An inspiring historical legacy…
In 1899 legendary newspaperman Kyutaro Abiko — known to historians as the most influential Japanese immigrant to America — established the Nichi Bei Shimbun, which would become the most influential Japanese American newspaper in the country prior to World War II. Abiko, who also founded three Japanese American farming colonies in California’s Central Valley, encouraged Japanese immigrants to settle in their adoptive country, and to rebuild their lives in America.
After the war, some former staff of the Nichi Bei Shimbun came back to establish the Nichi Bei Times with the goal of getting the community reconnected after their devastating incarceration in wartime concentration camps. Led by Shichinosuke Asano, a protege of Takeshi “Kei” Hara — the first commoner prime minister of Japan — the first issue of the Nichi Bei Times rolled off the presses on May 18, 1946. The early pages were used by Asano to raise awareness of and funds for postwar relief efforts in Japan, and the newspaper would help in obtaining redress for the community for their wartime incarceration.
An inspired rebirth…
As the Nichi Bei Times board of directors decided to close the newspaper after 63 years in September of 2009, a group of Nichi Bei Times staff and contributing writers, media professionals and community leaders — encouraged and supported by the Japanese American community — set out to rebuild in the spirit of the Issei, brick by brick. They established the Nichi Bei Foundation, an educational and charitable nonprofit organization, as a means to support community organizations, shed light on community issues and document the community’s history.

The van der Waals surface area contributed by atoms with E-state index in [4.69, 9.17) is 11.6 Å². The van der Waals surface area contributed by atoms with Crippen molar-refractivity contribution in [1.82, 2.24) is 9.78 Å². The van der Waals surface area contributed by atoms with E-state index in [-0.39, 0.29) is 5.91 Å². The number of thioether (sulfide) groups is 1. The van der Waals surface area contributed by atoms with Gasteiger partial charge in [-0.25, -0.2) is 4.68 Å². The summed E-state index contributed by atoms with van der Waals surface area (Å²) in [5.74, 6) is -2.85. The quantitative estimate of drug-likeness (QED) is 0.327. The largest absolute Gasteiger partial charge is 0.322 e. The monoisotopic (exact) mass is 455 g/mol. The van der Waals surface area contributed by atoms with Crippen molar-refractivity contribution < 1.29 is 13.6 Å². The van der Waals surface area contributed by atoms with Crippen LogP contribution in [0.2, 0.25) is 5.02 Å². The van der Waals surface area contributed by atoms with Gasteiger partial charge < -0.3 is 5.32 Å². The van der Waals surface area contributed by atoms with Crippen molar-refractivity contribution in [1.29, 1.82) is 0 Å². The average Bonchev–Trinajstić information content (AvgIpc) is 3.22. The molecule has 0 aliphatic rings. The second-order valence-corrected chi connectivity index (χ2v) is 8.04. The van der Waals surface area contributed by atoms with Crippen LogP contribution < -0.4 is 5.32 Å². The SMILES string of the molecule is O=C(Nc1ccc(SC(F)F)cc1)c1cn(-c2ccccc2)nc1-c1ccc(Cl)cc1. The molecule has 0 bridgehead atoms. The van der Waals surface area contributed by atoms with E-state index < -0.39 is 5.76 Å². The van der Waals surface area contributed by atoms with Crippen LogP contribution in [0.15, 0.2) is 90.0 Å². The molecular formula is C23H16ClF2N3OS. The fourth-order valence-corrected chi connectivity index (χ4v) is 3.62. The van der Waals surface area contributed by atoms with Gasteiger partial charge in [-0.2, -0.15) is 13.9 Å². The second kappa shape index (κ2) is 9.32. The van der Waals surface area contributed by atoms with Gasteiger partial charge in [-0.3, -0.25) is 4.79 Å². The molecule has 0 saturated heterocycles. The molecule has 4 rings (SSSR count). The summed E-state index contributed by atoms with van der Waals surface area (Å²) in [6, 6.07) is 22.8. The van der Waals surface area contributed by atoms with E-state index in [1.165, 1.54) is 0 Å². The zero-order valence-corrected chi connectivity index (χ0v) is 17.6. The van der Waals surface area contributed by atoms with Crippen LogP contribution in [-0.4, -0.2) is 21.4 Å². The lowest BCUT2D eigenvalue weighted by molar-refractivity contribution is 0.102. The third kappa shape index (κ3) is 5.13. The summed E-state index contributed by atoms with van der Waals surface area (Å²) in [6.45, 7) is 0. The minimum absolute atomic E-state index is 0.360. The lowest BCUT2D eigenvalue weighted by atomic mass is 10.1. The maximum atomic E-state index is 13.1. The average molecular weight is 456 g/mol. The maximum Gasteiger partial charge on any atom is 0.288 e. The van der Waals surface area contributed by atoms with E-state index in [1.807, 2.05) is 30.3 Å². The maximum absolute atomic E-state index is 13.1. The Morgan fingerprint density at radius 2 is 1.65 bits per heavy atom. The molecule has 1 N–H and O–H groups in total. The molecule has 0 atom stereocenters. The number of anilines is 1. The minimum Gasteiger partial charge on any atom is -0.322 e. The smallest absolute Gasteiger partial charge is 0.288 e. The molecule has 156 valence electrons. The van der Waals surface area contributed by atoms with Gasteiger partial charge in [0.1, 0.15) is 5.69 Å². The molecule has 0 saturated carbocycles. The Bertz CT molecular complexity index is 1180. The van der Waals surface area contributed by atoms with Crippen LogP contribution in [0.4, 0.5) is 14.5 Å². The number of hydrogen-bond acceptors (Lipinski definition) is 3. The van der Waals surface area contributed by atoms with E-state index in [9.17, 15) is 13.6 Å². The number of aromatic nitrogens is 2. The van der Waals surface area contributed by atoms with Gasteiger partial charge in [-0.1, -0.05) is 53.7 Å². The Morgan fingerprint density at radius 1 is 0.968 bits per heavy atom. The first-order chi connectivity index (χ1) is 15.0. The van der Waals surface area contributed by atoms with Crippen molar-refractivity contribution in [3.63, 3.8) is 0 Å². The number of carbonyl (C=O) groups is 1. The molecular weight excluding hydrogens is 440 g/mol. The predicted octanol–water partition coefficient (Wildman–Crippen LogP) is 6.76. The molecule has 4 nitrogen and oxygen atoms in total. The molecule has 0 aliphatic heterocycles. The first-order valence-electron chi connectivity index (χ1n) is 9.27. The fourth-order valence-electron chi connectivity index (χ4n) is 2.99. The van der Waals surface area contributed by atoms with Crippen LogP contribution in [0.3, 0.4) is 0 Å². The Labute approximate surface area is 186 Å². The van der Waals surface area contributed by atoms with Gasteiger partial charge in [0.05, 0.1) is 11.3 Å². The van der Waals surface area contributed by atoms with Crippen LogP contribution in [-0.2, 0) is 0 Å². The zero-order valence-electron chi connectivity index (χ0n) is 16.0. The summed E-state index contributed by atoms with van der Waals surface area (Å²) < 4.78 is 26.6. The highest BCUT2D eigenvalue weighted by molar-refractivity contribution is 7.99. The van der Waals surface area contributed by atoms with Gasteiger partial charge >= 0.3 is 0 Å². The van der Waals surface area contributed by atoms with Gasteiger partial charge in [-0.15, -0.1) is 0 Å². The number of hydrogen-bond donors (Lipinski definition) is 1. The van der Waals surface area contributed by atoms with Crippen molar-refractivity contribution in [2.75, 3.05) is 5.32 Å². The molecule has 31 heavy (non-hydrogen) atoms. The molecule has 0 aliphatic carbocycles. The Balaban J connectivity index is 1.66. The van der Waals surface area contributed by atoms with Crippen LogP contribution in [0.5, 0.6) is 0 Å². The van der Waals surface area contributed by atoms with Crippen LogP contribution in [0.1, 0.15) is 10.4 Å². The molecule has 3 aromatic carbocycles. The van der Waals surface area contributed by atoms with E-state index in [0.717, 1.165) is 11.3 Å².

Just one week after the last edition of the Nichi Bei Times rolled off the presses, the very first edition of the Nichi Bei Weekly was published as the first ethnic nonprofit newspaper of its kind in the country.
Born in one of the worst economic climates in decades, with virtually no seed money, the pioneering rebirth of the Nichi Bei Foundation and the Nichi Bei Weekly has become one of the most inspired community movements in recent memory.
Inspired by a community-serving historical legacy, the Nichi Bei Foundation and the Nichi Bei Weekly have a simple yet profound mission: to keep the community connected, informed and empowered.
- Kenji G. Taguma, President
- Kiyomi Takeda, Board Chair
- Wesley Ueunten, Ph.D., Secretary
- Graig Inaba
- Al Matsui
- Mark Osaki, Ph.D.
- Keith Stevens
- Jeffrey T. Yamashita
Read Board of Directors Bios here.
Nichi Bei Foundation Advisory Council:
- Jeff Adachi, San Francisco Public Defender
- Sandy Close, Founder and Executive Editor, New America Media
- Art Hansen, Director Emeritus, Japanese American Oral History Project, California State University, Fullerton
- Carole Hayashino, President and Executive Director, Japanese Cultural Center of Hawai‘i
- Aiko Herzig-Yoshinaga, Independent Researcher
- Lane Hirabayashi, Chair, UCLA Asian American Studies Program
- Fred Hoshiyama, Community Solidarity Activist
- Cathy Inamasu, Executive Director, Nihonmachi Little Friends
- Jan Masaoka, Director, Blue Avocado
- Dale Minami, Community Activist and Attorney
- Andy Noguchi, Civil Rights Co-Chair, Florin JACL
- Jon Osaki, Executive Director, Japanese Community Youth Council
- Paul Osaki, Executive Director, Japanese Cultural and Community Center of Northern California
- Don Tamaki, Chair, San Francisco Japantown Foundation
- Twila Tomita, Board Member, Florin JACL
- Rosalyn Tonai, Executive Director, National Japanese American Historical Society
- Bill Watanabe, Executive Director, Little Tokyo Service Center
- Jimi Yamaichi, Curator and Historian, Japanese American Museum of San Jose
- Akemi Kikumura Yano, former President and CEO, Japanese American National Museum